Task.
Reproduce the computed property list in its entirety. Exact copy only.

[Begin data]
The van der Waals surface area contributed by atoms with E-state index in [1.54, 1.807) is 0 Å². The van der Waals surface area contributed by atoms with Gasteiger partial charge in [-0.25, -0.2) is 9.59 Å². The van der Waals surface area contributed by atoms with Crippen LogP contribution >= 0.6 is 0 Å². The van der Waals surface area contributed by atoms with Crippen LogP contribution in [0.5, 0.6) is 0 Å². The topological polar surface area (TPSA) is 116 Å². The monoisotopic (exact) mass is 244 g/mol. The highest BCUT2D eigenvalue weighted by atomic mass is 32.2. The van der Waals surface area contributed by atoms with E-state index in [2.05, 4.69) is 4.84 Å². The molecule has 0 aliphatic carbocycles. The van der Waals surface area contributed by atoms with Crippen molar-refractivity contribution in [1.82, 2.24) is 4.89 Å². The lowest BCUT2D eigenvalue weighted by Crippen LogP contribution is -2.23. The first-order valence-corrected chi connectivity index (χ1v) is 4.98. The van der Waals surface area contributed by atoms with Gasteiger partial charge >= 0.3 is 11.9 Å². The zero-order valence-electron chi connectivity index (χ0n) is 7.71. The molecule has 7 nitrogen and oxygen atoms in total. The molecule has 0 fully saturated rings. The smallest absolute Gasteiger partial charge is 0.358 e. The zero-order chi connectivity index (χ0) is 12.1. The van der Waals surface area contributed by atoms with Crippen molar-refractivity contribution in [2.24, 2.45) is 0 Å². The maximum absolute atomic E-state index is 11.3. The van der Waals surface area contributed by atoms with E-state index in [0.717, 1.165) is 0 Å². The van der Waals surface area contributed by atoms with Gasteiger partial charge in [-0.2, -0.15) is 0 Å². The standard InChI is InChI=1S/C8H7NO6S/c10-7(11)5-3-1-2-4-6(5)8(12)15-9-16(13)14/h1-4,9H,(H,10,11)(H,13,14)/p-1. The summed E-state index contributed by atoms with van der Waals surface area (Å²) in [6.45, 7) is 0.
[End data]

The van der Waals surface area contributed by atoms with E-state index in [1.54, 1.807) is 0 Å². The van der Waals surface area contributed by atoms with Gasteiger partial charge in [-0.25, -0.2) is 9.59 Å². The van der Waals surface area contributed by atoms with Crippen LogP contribution >= 0.6 is 0 Å². The van der Waals surface area contributed by atoms with Crippen LogP contribution in [0.5, 0.6) is 0 Å². The topological polar surface area (TPSA) is 116 Å². The monoisotopic (exact) mass is 244 g/mol. The highest BCUT2D eigenvalue weighted by atomic mass is 32.2. The van der Waals surface area contributed by atoms with E-state index in [2.05, 4.69) is 4.84 Å². The molecule has 0 aliphatic carbocycles. The van der Waals surface area contributed by atoms with Crippen molar-refractivity contribution in [1.82, 2.24) is 4.89 Å². The lowest BCUT2D eigenvalue weighted by Crippen LogP contribution is -2.23. The first-order valence-corrected chi connectivity index (χ1v) is 4.98. The van der Waals surface area contributed by atoms with Gasteiger partial charge >= 0.3 is 11.9 Å². The zero-order valence-electron chi connectivity index (χ0n) is 7.71. The molecule has 7 nitrogen and oxygen atoms in total. The molecule has 0 fully saturated rings. The smallest absolute Gasteiger partial charge is 0.358 e. The zero-order chi connectivity index (χ0) is 12.1. The van der Waals surface area contributed by atoms with Crippen molar-refractivity contribution in [2.24, 2.45) is 0 Å². The maximum absolute atomic E-state index is 11.3. The van der Waals surface area contributed by atoms with E-state index in [0.717, 1.165) is 0 Å². The van der Waals surface area contributed by atoms with Gasteiger partial charge in [-0.2, -0.15) is 0 Å². The standard InChI is InChI=1S/C8H7NO6S/c10-7(11)5-3-1-2-4-6(5)8(12)15-9-16(13)14/h1-4,9H,(H,10,11)(H,13,14)/p-1. The summed E-state index contributed by atoms with van der Waals surface area (Å²) in [6.45, 7) is 0.